Many of his works show life in early stages, like seeds sprouting and organisms interacting with each other, mainly because of his early observations and experiences as a farm boy in Misamis Oriental until he was in third grade, up until the family moved to Quezon where he finished elementary and high school.
As an artist he said that experiences greatly influence the outcome of one’s work. For him, it was an early fascination with Earth Science, poring on the books and researching about the subject even if not required at school, adding that he was spellbound by the elements. He puzzled his friends, teachers and relatives with his three-dimensional art way back then, asking how he did all that.
Not knowing what he wanted in college, he related that he tried to get into Computer Engineering just so he could own a family computer, but instead he settled for Mechanical Engineering along with his high school friends from Quezon. Not much into academics, he did just enough for him to study and pass, until he realized that his course was not what he wanted. He was already in his fourth year when he decided to shift to Multimedia Arts.
His biggest challenge early on was drawing human figures, especially the face, but quickly learned a technique which he heard somewhere.
“I heard that maybe Leonardo Da Vinci used a mirror when he painted Mona Lisa, and so they say that the famous piece was actually a self-portrait. I tried to do the same — not to do a self-portrait but how to translate the basic form of the human face onto canvas as what I saw in the mirror,” Lubay half-laughed of his anectode.
He related that the combination of his colors doesn’t follow tint theories but he glances at the color chart once in a while to balance the hues, as some part of the painting may be drowned by too much of a certain shade.
His absorption into microverse was validated by the “Ant-Man” Marvel Comics hero, where the shrunk world is presented in a normal paradigm for viewers as the character enters countless “subatomic universes” with cybernetic power to make telepathic communication with other creatures in the realm. As such, many of his works have themes along that line.
Those familiar with Lubay’s works, particularly associates and habitues at Artist Playground, see how he foments the idea of irreversible growth and germination.
“Intently, he underlines such beginnings in the history of life, such as formative stages and the natural process of growing of being and becoming. In this instance, art, like in nature, ripens or demonstrates fruition over necessary periods of time,” they said of their friend.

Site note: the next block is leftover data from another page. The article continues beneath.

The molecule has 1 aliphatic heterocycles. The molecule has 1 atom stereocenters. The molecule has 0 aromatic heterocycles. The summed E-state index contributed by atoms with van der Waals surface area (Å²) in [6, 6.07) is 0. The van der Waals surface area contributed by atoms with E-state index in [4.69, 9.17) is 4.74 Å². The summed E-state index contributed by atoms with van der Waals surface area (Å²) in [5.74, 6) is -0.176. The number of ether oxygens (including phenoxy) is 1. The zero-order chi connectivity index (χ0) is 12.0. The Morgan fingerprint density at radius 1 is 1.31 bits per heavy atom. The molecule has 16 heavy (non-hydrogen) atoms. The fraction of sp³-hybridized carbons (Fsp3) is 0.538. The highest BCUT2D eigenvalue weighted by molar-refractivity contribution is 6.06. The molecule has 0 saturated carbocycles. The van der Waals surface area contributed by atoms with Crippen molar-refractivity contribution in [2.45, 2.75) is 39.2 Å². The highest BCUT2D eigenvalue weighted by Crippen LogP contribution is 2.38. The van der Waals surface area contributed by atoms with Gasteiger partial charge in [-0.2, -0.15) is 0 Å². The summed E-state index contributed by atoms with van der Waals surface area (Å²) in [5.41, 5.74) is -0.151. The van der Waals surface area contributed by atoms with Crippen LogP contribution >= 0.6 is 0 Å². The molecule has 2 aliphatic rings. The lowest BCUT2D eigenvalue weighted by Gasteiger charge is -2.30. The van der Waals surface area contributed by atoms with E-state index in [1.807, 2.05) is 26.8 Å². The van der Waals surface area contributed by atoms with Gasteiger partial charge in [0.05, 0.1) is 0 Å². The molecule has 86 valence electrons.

Some international publications that featured him and his works include Singapore’s Surface Asia Magazine, USA’s Art Tour International Magazine and Netherlands’ 1340 Curated International Art Magazine. He was also cited in the article “Art Trek: Showcase of PH Art in Singapore” in the Department of Foreign Affairs News.
Besides painting, the boyish-looking artist is a web/graphic designer and exhibition director for District Gallery too, charmed by the works of others.
“I have no set of standards when choosing a piece. I go by instinct. I just choose what I feel at the moment what I think is good for the exhibition and concept,” he shared, emphasizing that he goes for modern expressionism.
Of his art, Lubay averred that his reflections in canvas reveal some imaginings and ruminations, triggered by his past and ongoing experiences conflated with reality. He is also interested in creating images that he could not explain, more curious in researching into visual effects revealed by feelings and body movements.
“I crave to learn and share these behavioral concepts to further any moral understanding in doing things that still have no meaning,” he verbalized.
“My art is a puzzle made up of everything around me. I paint to bring about an unlikely world in a poetic way from my heart not only through colorful shapes and figures but also a different dimension within ourselves. Life is full of fascinating things, neither good nor bad, and to understand this wisdom is one of the most beautiful things one can enjoy in this existence. This is what I want to share, this magical vision, to everyone in this part of the universe,” the award-winning contemporary artist in closing told The Sunday Times Magazine.
The Celeste Prize
The Celeste Prize for international art was first given in 2006 by an organization established by former British Broadcasting Company (BBC) second correspondent in Rome, Steven Music.
Having graduated from Bristol University in the United Kingdom with Bachelor of Social Science degree in Politics, Music worked as a journalist in London covering energy affairs for Petroleum Argus as well as collaborating with Reuters and the Financial Times in the 1980s until the ‘90s.
In 2001 until 2006, the former journalist ran Albero Celeste, a contemporary art gallery in Italy, after nearly nine years working as a “runner” with galleries in Europe for contemporary and modern artists.
Seeing the need for a universal platform for contemporary artists to showcase their works, he created the online community Celeste Network in 2007.
Besides the Celeste Prize for international art, the Visible White Photo Prize was established in 2012. The Premio Celeste for Italian artists, meanwhile, was in existence from 2004 to 2014.
The community presently has 75,000 members coming from countries all over the world, visited by 8,000 art lovers every day.
Music continues to organize exhibitions, events and prizes around the world.
The mission of the Network is to help artists show their works around the world to thousands of contemporary arts professionals in an active and stimulating community.
Without economic sponsor, prizes that total 33,000 euros come from entry fees of participants, which immediately redistributed also to pay for programming and administering the network.